Two things are bugging me.
One is that Germany’s plan for invading France at the start of World War I was called the von Schlieffen plan and it was doomed from the start because it involved a very strict timetable and yet didn’t give any allowance for possible resistance from the Belgians as the Germans passed through Belgium. I’ve been thinking a lot about it lately because it’s in a World War I book I’m reading.
The other thing that’s bugging me is the expression, “Good morning.”
First off, what the heck does it mean?
Am I objectively declaring that the morning is good, as though I’m the authority on mornings? In the same way a judge at a dog show might feel the rump of a Doberman and proclaim, “Good dog.”
Or am I telling you to go out and make the morning good, in case you were stupidly planning on making it crappy? Because if that’s the case, a warning from me probably won’t make a difference.
And even if I was telling you to go out and make the morning good, the expression still seems overly truncated. I mean, if I wanted you to go out and get a good haircut, I wouldn’t just say, “Good haircut.”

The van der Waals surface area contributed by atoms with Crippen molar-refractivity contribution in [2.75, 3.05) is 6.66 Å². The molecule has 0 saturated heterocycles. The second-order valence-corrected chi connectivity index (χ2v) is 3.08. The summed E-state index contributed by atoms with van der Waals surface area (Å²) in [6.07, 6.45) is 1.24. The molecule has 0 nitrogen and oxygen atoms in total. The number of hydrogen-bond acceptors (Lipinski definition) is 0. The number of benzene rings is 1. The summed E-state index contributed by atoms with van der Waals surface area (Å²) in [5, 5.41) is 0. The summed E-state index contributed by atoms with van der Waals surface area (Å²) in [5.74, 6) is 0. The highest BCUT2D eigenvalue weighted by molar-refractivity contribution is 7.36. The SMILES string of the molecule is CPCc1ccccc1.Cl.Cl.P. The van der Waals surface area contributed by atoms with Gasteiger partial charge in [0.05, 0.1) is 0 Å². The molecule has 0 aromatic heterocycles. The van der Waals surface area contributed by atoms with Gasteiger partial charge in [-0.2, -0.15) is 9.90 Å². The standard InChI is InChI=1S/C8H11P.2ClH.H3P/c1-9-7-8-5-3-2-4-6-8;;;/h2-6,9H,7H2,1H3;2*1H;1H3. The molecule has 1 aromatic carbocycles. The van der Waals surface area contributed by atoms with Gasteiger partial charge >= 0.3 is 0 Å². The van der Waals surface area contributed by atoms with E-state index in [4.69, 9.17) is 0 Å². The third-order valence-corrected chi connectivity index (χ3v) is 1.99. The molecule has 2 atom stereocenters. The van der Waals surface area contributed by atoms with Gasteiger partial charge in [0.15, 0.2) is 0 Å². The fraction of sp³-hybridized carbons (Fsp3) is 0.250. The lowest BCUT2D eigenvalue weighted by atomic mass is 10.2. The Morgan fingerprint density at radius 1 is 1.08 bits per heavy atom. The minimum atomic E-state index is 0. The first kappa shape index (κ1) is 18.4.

And while I’m at, why do we say “Good heavens” when we see something out of the ordinary? It’s like saying, “Holy shit, I am shocked, so let me say something mildly complimentary about the afterlife.”
It’s just about as odd as “Good riddance.” That’s supposed to tell someone you dislike to leave. And yet I’m wishing good on them as they do. The correct expression should be, “Fucked-up riddance.”
But “good morning” is the worst of these because it is used first thing every single day and yet is confusing and meaningless and uninformative. Instead, we should begin our day by jumping right in with what’s on our mind, thereby triggering a healthy debate of the issues.
I bring all this up because my wife Staci woke me up this morning by gently nudging my shoulder and saying, “Good morning, sweetie.”
And I replied:
“The Belgians fucked up everything.”
And she didn’t say one word in defense of the von Schlieffen plan.